The bad news: More children are living without the tremendous advantage of having daily access to their fathers in the home.
The good news: Of those who do have a father in their home, their dads are 2.5 times more likely to be closely involved in their children’s care than live-in fathers were in the 1960s.
But this is little consolation against the very dark cloud of fatherlessness — 21 percent of white fathers, 44 percent of black fathers, and 35 percent of Hispanic fathers live apart from their children. Twenty-seven percent of absent fathers say they have not seen their children even once in the past year.
And fatherlessness marks a distinct class divide, as 40 percent of fathers who never completed high school live apart from their children, while only 7 percent of fathers who graduated from college do.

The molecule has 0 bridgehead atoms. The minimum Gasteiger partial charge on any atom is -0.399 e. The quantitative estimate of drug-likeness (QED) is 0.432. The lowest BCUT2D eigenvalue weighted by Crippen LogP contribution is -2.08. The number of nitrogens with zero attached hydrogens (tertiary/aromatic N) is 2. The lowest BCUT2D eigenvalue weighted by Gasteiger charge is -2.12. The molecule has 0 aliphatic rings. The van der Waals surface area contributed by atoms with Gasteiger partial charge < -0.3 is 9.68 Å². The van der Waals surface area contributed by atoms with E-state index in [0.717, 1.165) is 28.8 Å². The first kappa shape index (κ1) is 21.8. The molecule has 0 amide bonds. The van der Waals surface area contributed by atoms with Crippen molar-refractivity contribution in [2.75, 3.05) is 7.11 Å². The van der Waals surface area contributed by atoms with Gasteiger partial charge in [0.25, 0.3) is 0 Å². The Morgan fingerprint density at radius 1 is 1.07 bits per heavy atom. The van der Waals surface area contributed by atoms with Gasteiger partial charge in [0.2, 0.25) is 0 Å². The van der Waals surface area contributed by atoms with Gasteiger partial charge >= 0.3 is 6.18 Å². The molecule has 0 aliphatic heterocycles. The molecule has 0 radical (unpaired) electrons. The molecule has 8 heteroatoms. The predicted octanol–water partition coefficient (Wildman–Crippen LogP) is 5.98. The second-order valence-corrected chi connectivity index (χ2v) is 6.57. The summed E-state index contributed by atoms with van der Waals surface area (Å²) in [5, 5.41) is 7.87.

While it is well known how important a father’s involvement is to healthy child development, a very interesting and lesser known finding comes from a 26-year longitudinal study which says that the strongest factor indicating whether children practiced high levels of empathic concern for others in their adult years was whether they had an involved father in their life. In fact, father care was a stronger indicator here than the three strongest maternal factors combined! The study explained, “These results appear to fit with previous findings indicating that pro-social behaviors such as altruism and generosity in children were related to active involvement in child care by fathers.”
Fathers matter in many unlikely ways. And when fewer children have less access to their fathers, that matters for the children, and it matters for all of us.
— Glenn T. Stanton is the director of family formation studies at Focus on the Family and a research fellow at the Institute of Marriage and Family. He is also author of the recent book Secure Daughters, Confident Sons: How Parents Guide Their Children into Authentic Masculinity and Femininity.